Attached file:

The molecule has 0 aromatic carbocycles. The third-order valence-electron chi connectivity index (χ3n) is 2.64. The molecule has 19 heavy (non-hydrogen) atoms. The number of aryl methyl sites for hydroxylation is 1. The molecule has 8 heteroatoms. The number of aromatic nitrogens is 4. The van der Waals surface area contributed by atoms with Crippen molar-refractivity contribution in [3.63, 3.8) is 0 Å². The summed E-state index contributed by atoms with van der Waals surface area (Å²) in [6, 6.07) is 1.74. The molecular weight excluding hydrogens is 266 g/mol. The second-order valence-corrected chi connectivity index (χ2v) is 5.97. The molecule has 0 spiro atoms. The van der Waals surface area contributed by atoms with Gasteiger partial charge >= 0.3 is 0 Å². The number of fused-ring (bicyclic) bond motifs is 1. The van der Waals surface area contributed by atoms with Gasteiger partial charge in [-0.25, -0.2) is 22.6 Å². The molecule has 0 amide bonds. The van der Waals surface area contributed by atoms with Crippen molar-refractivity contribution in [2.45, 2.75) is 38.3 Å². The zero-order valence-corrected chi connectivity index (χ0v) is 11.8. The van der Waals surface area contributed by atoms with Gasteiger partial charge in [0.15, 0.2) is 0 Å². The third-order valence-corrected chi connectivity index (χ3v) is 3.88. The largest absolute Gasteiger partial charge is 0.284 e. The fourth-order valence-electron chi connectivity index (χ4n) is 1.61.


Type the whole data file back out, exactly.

The molecule has 0 aromatic carbocycles. The third-order valence-electron chi connectivity index (χ3n) is 2.64. The molecule has 19 heavy (non-hydrogen) atoms. The number of aryl methyl sites for hydroxylation is 1. The molecule has 8 heteroatoms. The number of aromatic nitrogens is 4. The van der Waals surface area contributed by atoms with Crippen molar-refractivity contribution in [3.63, 3.8) is 0 Å². The summed E-state index contributed by atoms with van der Waals surface area (Å²) in [6, 6.07) is 1.74. The molecular weight excluding hydrogens is 266 g/mol. The second-order valence-corrected chi connectivity index (χ2v) is 5.97. The molecule has 0 spiro atoms. The van der Waals surface area contributed by atoms with Gasteiger partial charge >= 0.3 is 0 Å². The number of fused-ring (bicyclic) bond motifs is 1. The van der Waals surface area contributed by atoms with Gasteiger partial charge in [-0.25, -0.2) is 22.6 Å². The molecule has 0 amide bonds. The van der Waals surface area contributed by atoms with Crippen molar-refractivity contribution in [2.45, 2.75) is 38.3 Å². The zero-order valence-corrected chi connectivity index (χ0v) is 11.8. The van der Waals surface area contributed by atoms with Gasteiger partial charge in [0.15, 0.2) is 0 Å². The third-order valence-corrected chi connectivity index (χ3v) is 3.88. The largest absolute Gasteiger partial charge is 0.284 e. The fourth-order valence-electron chi connectivity index (χ4n) is 1.61.